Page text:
We Want the Public Option
Obama must retain a 'public option' for healthcare reform or he risks a massive backlash from the Democratic grassroots
When Barack Obama speaks before Congress on healthcare tonight, he'll either mention a public option or he won't. The calculus involved in making that decision will have nothing to do the politics of healthcare – sadly, the public option was an early casualty in the battle for control of K Street lobbying money. As far as the administration is concerned, it's just a matter of who breaks the bad news to grandma.
The neoliberal White House chief of staff Rahm Emanuel, the architect of Nafta, auctioned off most everything of value in a healthcare reform package long ago. Hospital profits, doctors' profits, pharmaceutical profits, insurance company profits, all guaranteed to go up, up, up for the next decade – so long as their lobbying money stayed in Democratic coffers.
And who gets stuck with the bill? Well, that would be the middle class consumers, forced to buy junk health insurance they can't afford to use. Dreams of a second New Deal reduced to a massive transfer of wealth to the private insurance industry, with nary a cost control in sight.
Whether it goes down as the White House plans is another matter entirely.
Since President Obama took office, his charm and confidence have allowed him to successfully put lipstick on one neoliberal pig after another: the bank bailout, the big coal bailout, the IMF bailout, escalation of the war in Afghanistan, expansion of the defence budget. All done in the name of "bipartisanship," which is popular in theory with the public but hardly necessary with a strong Democratic majority. It's largely been used as an excuse to backtrack on promises made to the progressives who put him in office, who continue to be held in curious contempt by the White House.
Through all these disappointments and failures, the president's popularity has held. But that may be coming to an end.
When Barack Obama ran for office in 2008, he truly did awaken a hope inside of people. They voted for "change" in 2008, and that really meant something to them. It is independent of Obama himself, and can't easily be so easily manipulated as cynical DC operators suppose. His supporters gave him a pass on the bank bailouts and the betrayal of labour and his failure to close Guantanamo Bay, not because they were easily flim-flammed but because they were holding out hope for health care reform.
While the impact of the bank bailout was remote for most, an abstract outrage, health care is immediate. The only people who think they have good insurance in America are the people who haven't used it. The UnitedHealth chief executive has $700m in unexercised stock options specifically because the company turned down some kid for the transplant of some vital body part. Everyone hates the insurance industry. Everyone wants delivery from their banal, bloodless, bureaucratic evil that manifests itself in the life of someone they know.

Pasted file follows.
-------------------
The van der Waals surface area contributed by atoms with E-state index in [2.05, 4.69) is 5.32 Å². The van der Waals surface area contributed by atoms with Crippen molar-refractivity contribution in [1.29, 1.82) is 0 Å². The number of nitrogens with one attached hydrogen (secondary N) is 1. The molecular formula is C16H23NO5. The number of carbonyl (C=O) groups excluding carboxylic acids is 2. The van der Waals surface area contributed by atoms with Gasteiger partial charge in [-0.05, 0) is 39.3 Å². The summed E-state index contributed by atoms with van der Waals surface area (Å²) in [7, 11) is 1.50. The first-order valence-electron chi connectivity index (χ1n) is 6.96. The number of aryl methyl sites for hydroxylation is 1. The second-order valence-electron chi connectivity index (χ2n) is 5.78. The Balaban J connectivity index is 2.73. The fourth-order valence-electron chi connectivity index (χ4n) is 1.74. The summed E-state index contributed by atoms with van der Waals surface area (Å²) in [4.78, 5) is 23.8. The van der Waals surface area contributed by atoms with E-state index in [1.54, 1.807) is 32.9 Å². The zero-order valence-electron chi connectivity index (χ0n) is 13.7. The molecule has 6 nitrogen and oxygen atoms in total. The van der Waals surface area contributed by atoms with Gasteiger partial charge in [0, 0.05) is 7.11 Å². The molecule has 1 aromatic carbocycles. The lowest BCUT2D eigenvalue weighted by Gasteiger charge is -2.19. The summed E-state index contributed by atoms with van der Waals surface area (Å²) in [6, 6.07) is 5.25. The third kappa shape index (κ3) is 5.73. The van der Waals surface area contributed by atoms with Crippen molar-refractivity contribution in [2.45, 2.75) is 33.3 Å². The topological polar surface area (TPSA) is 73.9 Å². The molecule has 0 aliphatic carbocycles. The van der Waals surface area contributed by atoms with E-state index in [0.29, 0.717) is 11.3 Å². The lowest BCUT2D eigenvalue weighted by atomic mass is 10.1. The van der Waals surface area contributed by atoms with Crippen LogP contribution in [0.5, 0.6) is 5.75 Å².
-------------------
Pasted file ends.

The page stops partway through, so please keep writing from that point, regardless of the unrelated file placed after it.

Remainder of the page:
The White House game plan for managing public disenchantment has relied on two PR strategies: the memory hole and the yo-yo. In the first, the public gets upset about something – say, the enormous AIG bonuses paid by taxpayers. The President says something stirring about clawing them back, the House does its Mr Deeds Goes to Washington number and passes something populist, and by the time it dies in the Senate the public has forgotten about it – swept down the memory hole.
In the yo-yo, some anonymous administration official says that military tribunals will continue – the Democratic base goes nuts, and the President reassures everyone that he still intends to put a stop to them. Just as the public is catching its breath, three anonymous administration officials tell the Washington Post that the commissions will continue, they'll just be "new and improved." The base goes nuts again, and then some cabinet secretary tells the New York Times else that it isn't true. Finally, when the public tumbles to the fact that it's been a done deal for a while, everyone is exhausted and the White House calls it "old news," sparing themselves the impact of an unpopular announcement.
I'd say we're mid-yo right now. The lack of direction, the strategic gaffs and the scrambling evident in the White House are probably happening because they are coming to grips with the fact that they don't have a clear shot at the memory hole. Nobody is going to forget this one, ever. So they're going to try and bank it off the Republicans again. Obama will continue to express his "support" for a public option while stressing the virtues of whatever Rahm Emanuel didn't auction off to Wellpoint. Then they'll all blow on the dice, blame the GOP and hope that their luck holds one more time.
Spoiler alert: it won't hold. It was Obama who promised his supporters delivery from the tyranny of private insurance companies, and it is Obama who will bear the burden of the public disappointment when "health care reform" turns into a massive bailout of the private insurance industry.
Whether the President mentions the public option tonight is moot. More important is whether he realises he's on the road to a one-term presidency and decides to change course before it's too late.
© 2009 Guardian News and Media Limited